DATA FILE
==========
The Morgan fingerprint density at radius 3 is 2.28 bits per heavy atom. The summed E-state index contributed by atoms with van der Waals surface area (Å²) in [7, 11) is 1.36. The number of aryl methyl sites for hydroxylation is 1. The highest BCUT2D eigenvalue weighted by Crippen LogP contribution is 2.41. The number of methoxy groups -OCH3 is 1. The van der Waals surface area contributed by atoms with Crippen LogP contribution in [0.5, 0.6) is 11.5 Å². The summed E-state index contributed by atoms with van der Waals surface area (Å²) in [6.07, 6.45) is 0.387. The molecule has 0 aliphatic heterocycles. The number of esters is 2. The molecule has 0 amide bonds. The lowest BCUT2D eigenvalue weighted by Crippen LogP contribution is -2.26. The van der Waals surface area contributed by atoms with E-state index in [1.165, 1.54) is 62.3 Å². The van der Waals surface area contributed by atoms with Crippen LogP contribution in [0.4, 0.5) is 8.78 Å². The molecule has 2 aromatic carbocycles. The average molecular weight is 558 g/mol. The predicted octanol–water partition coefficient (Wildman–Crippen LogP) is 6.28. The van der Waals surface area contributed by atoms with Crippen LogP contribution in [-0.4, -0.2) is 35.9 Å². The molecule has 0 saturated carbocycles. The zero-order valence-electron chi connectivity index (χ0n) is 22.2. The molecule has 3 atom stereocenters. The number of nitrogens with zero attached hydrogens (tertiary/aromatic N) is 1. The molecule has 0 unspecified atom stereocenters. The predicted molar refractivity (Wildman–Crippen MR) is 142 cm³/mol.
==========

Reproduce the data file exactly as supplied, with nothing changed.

The Morgan fingerprint density at radius 3 is 2.28 bits per heavy atom. The summed E-state index contributed by atoms with van der Waals surface area (Å²) in [7, 11) is 1.36. The number of aryl methyl sites for hydroxylation is 1. The highest BCUT2D eigenvalue weighted by Crippen LogP contribution is 2.41. The number of methoxy groups -OCH3 is 1. The van der Waals surface area contributed by atoms with Crippen LogP contribution in [0.5, 0.6) is 11.5 Å². The summed E-state index contributed by atoms with van der Waals surface area (Å²) in [6.07, 6.45) is 0.387. The molecule has 0 aliphatic heterocycles. The number of esters is 2. The molecule has 0 amide bonds. The lowest BCUT2D eigenvalue weighted by Crippen LogP contribution is -2.26. The van der Waals surface area contributed by atoms with E-state index in [1.165, 1.54) is 62.3 Å². The van der Waals surface area contributed by atoms with Crippen LogP contribution in [0.4, 0.5) is 8.78 Å². The molecule has 2 aromatic carbocycles. The average molecular weight is 558 g/mol. The predicted octanol–water partition coefficient (Wildman–Crippen LogP) is 6.28. The van der Waals surface area contributed by atoms with Crippen LogP contribution in [-0.4, -0.2) is 35.9 Å². The molecule has 0 saturated carbocycles. The zero-order valence-electron chi connectivity index (χ0n) is 22.2. The molecule has 3 atom stereocenters. The number of nitrogens with zero attached hydrogens (tertiary/aromatic N) is 1. The molecule has 0 unspecified atom stereocenters. The predicted molar refractivity (Wildman–Crippen MR) is 142 cm³/mol.